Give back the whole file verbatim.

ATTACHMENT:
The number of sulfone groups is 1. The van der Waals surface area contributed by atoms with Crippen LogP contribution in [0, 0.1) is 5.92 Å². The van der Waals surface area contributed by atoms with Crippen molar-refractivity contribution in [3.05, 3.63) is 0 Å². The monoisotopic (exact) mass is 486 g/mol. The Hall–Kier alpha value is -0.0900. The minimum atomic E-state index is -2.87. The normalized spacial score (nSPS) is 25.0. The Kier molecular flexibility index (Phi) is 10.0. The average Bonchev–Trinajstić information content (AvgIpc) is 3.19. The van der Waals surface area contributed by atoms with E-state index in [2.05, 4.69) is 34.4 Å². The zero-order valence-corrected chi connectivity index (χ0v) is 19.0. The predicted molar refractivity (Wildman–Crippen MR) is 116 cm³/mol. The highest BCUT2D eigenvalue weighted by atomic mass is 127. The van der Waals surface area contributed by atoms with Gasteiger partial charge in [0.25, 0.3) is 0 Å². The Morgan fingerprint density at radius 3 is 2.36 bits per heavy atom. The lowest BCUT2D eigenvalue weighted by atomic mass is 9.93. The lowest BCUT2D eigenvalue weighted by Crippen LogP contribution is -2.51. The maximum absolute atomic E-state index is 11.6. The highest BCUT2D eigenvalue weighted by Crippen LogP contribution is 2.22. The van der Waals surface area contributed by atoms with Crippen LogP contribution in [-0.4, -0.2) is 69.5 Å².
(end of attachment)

The number of sulfone groups is 1. The van der Waals surface area contributed by atoms with Crippen LogP contribution in [0, 0.1) is 5.92 Å². The van der Waals surface area contributed by atoms with Crippen molar-refractivity contribution in [3.05, 3.63) is 0 Å². The monoisotopic (exact) mass is 486 g/mol. The Hall–Kier alpha value is -0.0900. The minimum atomic E-state index is -2.87. The normalized spacial score (nSPS) is 25.0. The Kier molecular flexibility index (Phi) is 10.0. The average Bonchev–Trinajstić information content (AvgIpc) is 3.19. The van der Waals surface area contributed by atoms with E-state index in [2.05, 4.69) is 34.4 Å². The zero-order valence-corrected chi connectivity index (χ0v) is 19.0. The predicted molar refractivity (Wildman–Crippen MR) is 116 cm³/mol. The highest BCUT2D eigenvalue weighted by atomic mass is 127. The van der Waals surface area contributed by atoms with Gasteiger partial charge in [0.25, 0.3) is 0 Å². The Morgan fingerprint density at radius 3 is 2.36 bits per heavy atom. The lowest BCUT2D eigenvalue weighted by atomic mass is 9.93. The lowest BCUT2D eigenvalue weighted by Crippen LogP contribution is -2.51. The maximum absolute atomic E-state index is 11.6. The highest BCUT2D eigenvalue weighted by Crippen LogP contribution is 2.22. The van der Waals surface area contributed by atoms with Crippen LogP contribution in [-0.4, -0.2) is 69.5 Å².